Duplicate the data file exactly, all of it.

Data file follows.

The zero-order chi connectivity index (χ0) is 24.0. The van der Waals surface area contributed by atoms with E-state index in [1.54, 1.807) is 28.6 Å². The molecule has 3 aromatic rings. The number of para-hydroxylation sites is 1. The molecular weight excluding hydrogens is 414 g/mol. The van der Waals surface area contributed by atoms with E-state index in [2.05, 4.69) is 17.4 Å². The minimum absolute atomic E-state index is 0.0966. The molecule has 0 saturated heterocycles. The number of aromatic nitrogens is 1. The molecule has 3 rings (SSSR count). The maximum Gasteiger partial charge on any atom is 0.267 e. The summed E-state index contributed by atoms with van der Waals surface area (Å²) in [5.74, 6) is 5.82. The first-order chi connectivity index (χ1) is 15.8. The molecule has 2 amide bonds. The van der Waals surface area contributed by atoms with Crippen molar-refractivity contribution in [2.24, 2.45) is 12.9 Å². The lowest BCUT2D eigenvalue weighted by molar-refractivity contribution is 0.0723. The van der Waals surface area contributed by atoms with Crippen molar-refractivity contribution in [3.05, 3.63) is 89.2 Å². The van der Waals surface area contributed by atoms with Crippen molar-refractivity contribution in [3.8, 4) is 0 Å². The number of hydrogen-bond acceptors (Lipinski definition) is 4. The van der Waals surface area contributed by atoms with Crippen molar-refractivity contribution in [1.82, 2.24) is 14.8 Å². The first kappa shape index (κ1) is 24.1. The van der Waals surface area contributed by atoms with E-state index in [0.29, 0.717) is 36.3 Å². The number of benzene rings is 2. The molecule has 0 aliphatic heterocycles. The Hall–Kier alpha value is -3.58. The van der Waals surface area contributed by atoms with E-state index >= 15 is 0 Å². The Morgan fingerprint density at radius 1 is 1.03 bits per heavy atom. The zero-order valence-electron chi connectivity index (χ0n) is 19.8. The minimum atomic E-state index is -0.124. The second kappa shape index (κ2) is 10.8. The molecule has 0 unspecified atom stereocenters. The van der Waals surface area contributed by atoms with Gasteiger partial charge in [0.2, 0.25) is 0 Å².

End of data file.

The zero-order chi connectivity index (χ0) is 24.0. The van der Waals surface area contributed by atoms with E-state index in [1.54, 1.807) is 28.6 Å². The molecule has 3 aromatic rings. The number of para-hydroxylation sites is 1. The molecular weight excluding hydrogens is 414 g/mol. The van der Waals surface area contributed by atoms with E-state index in [2.05, 4.69) is 17.4 Å². The minimum absolute atomic E-state index is 0.0966. The molecule has 0 saturated heterocycles. The number of aromatic nitrogens is 1. The molecule has 3 rings (SSSR count). The maximum Gasteiger partial charge on any atom is 0.267 e. The summed E-state index contributed by atoms with van der Waals surface area (Å²) in [5.74, 6) is 5.82. The first-order chi connectivity index (χ1) is 15.8. The molecule has 2 amide bonds. The van der Waals surface area contributed by atoms with Crippen molar-refractivity contribution in [2.24, 2.45) is 12.9 Å². The lowest BCUT2D eigenvalue weighted by molar-refractivity contribution is 0.0723. The van der Waals surface area contributed by atoms with Crippen molar-refractivity contribution in [3.05, 3.63) is 89.2 Å². The van der Waals surface area contributed by atoms with Crippen molar-refractivity contribution in [3.8, 4) is 0 Å². The number of hydrogen-bond acceptors (Lipinski definition) is 4. The van der Waals surface area contributed by atoms with Crippen molar-refractivity contribution in [1.82, 2.24) is 14.8 Å². The first kappa shape index (κ1) is 24.1. The van der Waals surface area contributed by atoms with E-state index in [0.29, 0.717) is 36.3 Å². The number of benzene rings is 2. The molecule has 0 aliphatic heterocycles. The Hall–Kier alpha value is -3.58. The van der Waals surface area contributed by atoms with E-state index >= 15 is 0 Å². The Morgan fingerprint density at radius 1 is 1.03 bits per heavy atom. The zero-order valence-electron chi connectivity index (χ0n) is 19.8. The minimum atomic E-state index is -0.124. The second kappa shape index (κ2) is 10.8. The molecule has 0 unspecified atom stereocenters. The van der Waals surface area contributed by atoms with Gasteiger partial charge in [0.2, 0.25) is 0 Å².